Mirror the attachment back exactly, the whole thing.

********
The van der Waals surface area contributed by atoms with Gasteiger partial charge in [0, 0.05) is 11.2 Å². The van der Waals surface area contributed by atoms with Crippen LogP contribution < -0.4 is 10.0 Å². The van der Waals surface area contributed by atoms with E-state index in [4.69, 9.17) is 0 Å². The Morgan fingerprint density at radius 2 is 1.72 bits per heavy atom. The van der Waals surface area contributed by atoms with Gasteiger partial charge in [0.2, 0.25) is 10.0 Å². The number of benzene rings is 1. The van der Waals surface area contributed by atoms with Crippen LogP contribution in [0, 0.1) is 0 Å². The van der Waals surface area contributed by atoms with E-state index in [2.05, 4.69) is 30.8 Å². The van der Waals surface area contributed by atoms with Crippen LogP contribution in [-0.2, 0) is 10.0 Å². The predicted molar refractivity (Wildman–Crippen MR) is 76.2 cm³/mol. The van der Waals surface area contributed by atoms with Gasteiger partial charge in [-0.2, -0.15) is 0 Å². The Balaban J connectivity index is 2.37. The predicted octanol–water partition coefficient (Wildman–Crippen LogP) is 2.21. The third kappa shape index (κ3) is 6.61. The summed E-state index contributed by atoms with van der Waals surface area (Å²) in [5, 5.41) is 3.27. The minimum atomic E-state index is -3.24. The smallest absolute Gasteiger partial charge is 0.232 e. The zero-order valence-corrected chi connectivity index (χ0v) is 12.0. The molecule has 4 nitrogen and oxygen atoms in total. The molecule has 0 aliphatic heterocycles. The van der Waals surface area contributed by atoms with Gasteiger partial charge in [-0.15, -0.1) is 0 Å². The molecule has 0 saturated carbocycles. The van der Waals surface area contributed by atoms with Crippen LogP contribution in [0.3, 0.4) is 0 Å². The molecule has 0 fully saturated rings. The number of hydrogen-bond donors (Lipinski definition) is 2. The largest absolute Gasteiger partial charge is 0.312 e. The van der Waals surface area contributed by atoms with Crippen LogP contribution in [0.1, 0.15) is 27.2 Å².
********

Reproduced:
The van der Waals surface area contributed by atoms with Gasteiger partial charge in [0, 0.05) is 11.2 Å². The van der Waals surface area contributed by atoms with Crippen LogP contribution < -0.4 is 10.0 Å². The van der Waals surface area contributed by atoms with E-state index in [4.69, 9.17) is 0 Å². The Morgan fingerprint density at radius 2 is 1.72 bits per heavy atom. The van der Waals surface area contributed by atoms with Gasteiger partial charge in [0.2, 0.25) is 10.0 Å². The number of benzene rings is 1. The van der Waals surface area contributed by atoms with Crippen LogP contribution in [0, 0.1) is 0 Å². The van der Waals surface area contributed by atoms with E-state index in [2.05, 4.69) is 30.8 Å². The van der Waals surface area contributed by atoms with Crippen LogP contribution in [-0.2, 0) is 10.0 Å². The predicted molar refractivity (Wildman–Crippen MR) is 76.2 cm³/mol. The van der Waals surface area contributed by atoms with Gasteiger partial charge in [-0.2, -0.15) is 0 Å². The Balaban J connectivity index is 2.37. The predicted octanol–water partition coefficient (Wildman–Crippen LogP) is 2.21. The third kappa shape index (κ3) is 6.61. The summed E-state index contributed by atoms with van der Waals surface area (Å²) in [5, 5.41) is 3.27. The minimum atomic E-state index is -3.24. The smallest absolute Gasteiger partial charge is 0.232 e. The zero-order valence-corrected chi connectivity index (χ0v) is 12.0. The molecule has 4 nitrogen and oxygen atoms in total. The molecule has 0 aliphatic heterocycles. The van der Waals surface area contributed by atoms with Gasteiger partial charge in [-0.15, -0.1) is 0 Å². The molecule has 0 saturated carbocycles. The van der Waals surface area contributed by atoms with Crippen LogP contribution in [0.3, 0.4) is 0 Å². The molecule has 0 fully saturated rings. The number of hydrogen-bond donors (Lipinski definition) is 2. The largest absolute Gasteiger partial charge is 0.312 e. The van der Waals surface area contributed by atoms with Crippen LogP contribution in [0.1, 0.15) is 27.2 Å².